Alternatively, instead of a Pulse Wave you can use another waveshape. Some sensor outputs may be better approximated by a Sine or Triangle. You can even use a Ramp with adjustable Rise time. A Square wave will give essentially the same results as the above 50% Pulse, but will swing equally above and below zero. Since the sound card output is AC coupled anyway, this doubles the output voltage.
Suppose the engine you are simulating uses a 25-1 gear (it would have had 25 teeth, but one is missing). One cycle of the Pulse wave emulates one tooth passing the sensor, so the Arb needs to include 25 cycles overall, with one of those having zero amplitude.
The overall Arb should be at least 8192 samples long for best resolution. At a 48000 Hz Sample Rate, that gives 48000 * 25 / 8192 = 146.4844 Hz for the main Tone Freq.
Now we'll use the Burst Dialog controls to make a burst that is only 24 cycles long, leaving a gap for the missing tooth. Toggle the units button from sec to Smpls if needed. Rise and Fall should both be set to 0. The Burst Cycle should be 8192, and the High period should be 24/25 of that, or 7864.32 samples... we'll round that down to 7864.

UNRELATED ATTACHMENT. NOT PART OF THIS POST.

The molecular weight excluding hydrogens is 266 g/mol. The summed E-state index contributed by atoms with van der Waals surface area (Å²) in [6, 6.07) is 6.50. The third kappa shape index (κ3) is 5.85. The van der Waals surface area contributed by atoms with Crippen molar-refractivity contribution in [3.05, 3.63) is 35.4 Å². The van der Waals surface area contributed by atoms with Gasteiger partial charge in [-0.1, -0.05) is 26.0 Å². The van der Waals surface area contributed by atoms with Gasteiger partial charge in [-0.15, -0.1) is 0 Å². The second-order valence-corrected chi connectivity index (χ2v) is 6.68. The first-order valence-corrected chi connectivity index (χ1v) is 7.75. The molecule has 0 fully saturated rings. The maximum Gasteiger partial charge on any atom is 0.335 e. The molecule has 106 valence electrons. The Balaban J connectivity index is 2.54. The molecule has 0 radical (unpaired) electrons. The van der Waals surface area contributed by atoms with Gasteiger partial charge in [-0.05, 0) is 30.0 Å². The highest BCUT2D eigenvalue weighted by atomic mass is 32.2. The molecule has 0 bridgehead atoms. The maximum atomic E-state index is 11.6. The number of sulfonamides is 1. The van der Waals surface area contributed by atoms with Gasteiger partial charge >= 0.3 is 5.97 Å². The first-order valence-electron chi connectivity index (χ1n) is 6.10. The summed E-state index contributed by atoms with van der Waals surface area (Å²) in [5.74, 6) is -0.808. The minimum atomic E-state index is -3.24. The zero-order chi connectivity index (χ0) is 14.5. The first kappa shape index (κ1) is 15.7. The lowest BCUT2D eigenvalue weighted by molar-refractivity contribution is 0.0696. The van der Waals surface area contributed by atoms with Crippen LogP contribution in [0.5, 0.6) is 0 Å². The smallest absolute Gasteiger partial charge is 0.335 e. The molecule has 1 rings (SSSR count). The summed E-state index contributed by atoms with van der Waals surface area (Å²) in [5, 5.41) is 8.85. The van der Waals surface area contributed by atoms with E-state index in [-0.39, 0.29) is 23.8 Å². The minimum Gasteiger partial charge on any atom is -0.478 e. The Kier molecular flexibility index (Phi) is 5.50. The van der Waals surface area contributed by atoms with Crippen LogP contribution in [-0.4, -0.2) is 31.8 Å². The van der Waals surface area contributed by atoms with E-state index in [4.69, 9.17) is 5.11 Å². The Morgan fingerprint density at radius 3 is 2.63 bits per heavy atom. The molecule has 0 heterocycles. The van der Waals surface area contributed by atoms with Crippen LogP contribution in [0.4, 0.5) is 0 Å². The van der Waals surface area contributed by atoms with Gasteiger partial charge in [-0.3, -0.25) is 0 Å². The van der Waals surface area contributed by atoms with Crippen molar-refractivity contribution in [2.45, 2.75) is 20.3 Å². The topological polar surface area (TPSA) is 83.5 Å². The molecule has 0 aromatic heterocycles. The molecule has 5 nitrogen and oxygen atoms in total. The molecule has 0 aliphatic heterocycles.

The difference between the Cycle and High values (328) is the time the output is off for the missing tooth. As it stands, that gap would come at the end of the 24 pulses, so the first pulse after the gap would be the start of the cycle. (You can make the gap itself be the start of the cycle by setting Lag to 328, but the following discussion assumes you do not.)
Although you could save this as-is and get a good simulation of a crank position sensor, you should consider adding a modification so you can Trigger the waveform display on the start of each crank revolution. The way it stands now, all 24 pulses look alike to the Trigger, so you can't use Normal trigger mode... every tooth is a valid trigger point.
You could use Gen Sync Trigger mode, but that assumes a constant Tone Freq (RPM)... that's OK if you only change it manually to different constant values, but not if you vary it using a modulator (discussed below under Creating and Using the Arb File). Likewise for Trigger Holdoff.
The solution is to make the first of the 24 pulses a bit taller than the others, then set Trigger Level to be above the rest so you only trigger on that first pulse.